After a several-month delay, the province has announced that starting on September 1 there will be changes when it comes to driving on Alberta roads.

According to the province, drivers in the lane closest to any roadside worker vehicle stopped at the side of the road with its lights flashing must slow down to 60 km/h or the posted speed limit, whichever is lower. Drivers must also move over to the far lane if it’s safe to do so and take reasonable steps to allow other drivers to move over as well.

The new roadside worker safety rules will apply to all roadside workers, including first responders, tow truck operators, highway maintenance workers and snowplow operators. Currently, only tow truck drivers and first responders are protected under the Traffic Safety Act, but now all roadside workers stopped on the side of the road, with their flashing lights activated, will be covered by these protections.

In a press release, the province underlined that in order to help enforce these changes, fines and demerits will be applied for unsafe behaviours when passing roadside workers and snowplows. Failure to comply with these rules can result in a fine and three demerit points:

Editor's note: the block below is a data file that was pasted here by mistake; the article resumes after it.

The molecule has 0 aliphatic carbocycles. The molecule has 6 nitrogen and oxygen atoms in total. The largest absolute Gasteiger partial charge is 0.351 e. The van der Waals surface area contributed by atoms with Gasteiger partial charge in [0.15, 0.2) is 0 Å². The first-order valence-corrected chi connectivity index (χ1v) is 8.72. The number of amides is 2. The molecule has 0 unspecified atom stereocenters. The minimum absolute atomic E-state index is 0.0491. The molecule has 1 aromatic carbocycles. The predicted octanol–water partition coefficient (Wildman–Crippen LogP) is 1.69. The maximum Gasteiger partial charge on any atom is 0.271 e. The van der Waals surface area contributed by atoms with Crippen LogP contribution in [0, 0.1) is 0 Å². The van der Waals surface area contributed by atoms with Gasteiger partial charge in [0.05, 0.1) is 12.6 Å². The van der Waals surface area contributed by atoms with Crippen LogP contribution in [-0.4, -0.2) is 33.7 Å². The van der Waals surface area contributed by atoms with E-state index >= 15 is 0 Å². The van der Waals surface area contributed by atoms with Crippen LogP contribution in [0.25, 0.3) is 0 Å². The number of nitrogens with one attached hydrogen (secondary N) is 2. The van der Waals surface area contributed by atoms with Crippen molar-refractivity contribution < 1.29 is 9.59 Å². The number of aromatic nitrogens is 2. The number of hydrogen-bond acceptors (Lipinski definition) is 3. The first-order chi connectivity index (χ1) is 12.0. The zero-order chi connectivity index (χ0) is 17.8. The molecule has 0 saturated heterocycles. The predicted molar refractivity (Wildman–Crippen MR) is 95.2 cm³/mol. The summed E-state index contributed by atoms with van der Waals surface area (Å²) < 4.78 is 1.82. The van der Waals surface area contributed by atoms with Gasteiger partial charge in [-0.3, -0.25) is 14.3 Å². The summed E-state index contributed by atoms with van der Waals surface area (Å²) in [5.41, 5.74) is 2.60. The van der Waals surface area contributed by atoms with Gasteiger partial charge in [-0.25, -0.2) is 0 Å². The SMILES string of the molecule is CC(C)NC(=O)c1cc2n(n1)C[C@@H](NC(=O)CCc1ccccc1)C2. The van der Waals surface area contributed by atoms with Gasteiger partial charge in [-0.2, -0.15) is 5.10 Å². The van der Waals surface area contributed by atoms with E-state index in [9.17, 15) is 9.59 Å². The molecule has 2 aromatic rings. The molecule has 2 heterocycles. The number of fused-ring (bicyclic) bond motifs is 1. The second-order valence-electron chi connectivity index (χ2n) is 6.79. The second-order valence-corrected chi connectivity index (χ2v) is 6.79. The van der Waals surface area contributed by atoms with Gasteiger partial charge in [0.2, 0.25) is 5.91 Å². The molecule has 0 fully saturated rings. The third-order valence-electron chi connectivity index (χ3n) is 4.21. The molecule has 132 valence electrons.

• $243 and three demerit points for failing to slow down to the maximum speed limit when passing stopped roadside workers.

  • $243 fine and three demerit points for failing to allow other drivers to move into a traffic lane farther from a stopped emergency vehicle, tow truck or roadside work vehicle.

  • A fine of $324 and three demerit points for unsafe passing of snowplows.

“The Alberta Association of Chiefs of Police (AACP) is committed to road safety for all Albertans. This initiative of Transportation and Economic Corridors is another step towards enhancing these goals. We look forward to working with the ministry and other partners to further the work of keeping Albertans safe on our roadways," said Leticia Aplin, executive director, of the Alberta Association of Chiefs of Police

Statistics provided by the province show that during the winter of 2022-23, there were 37 collisions involving a government-contracted snowplow. Between March 2018 and March 2021, there were approximately 130 collisions involving snowplows contracted by Transportation and Economic Corridors.

Previously, the province was meant to enact the new laws in Spring 2023, but according to Press Secretary for Alberta Transportation and Economic Corridors, Jesse Furber, the decision to delay was made in order to allow for thorough public engagement, including working with industry partners.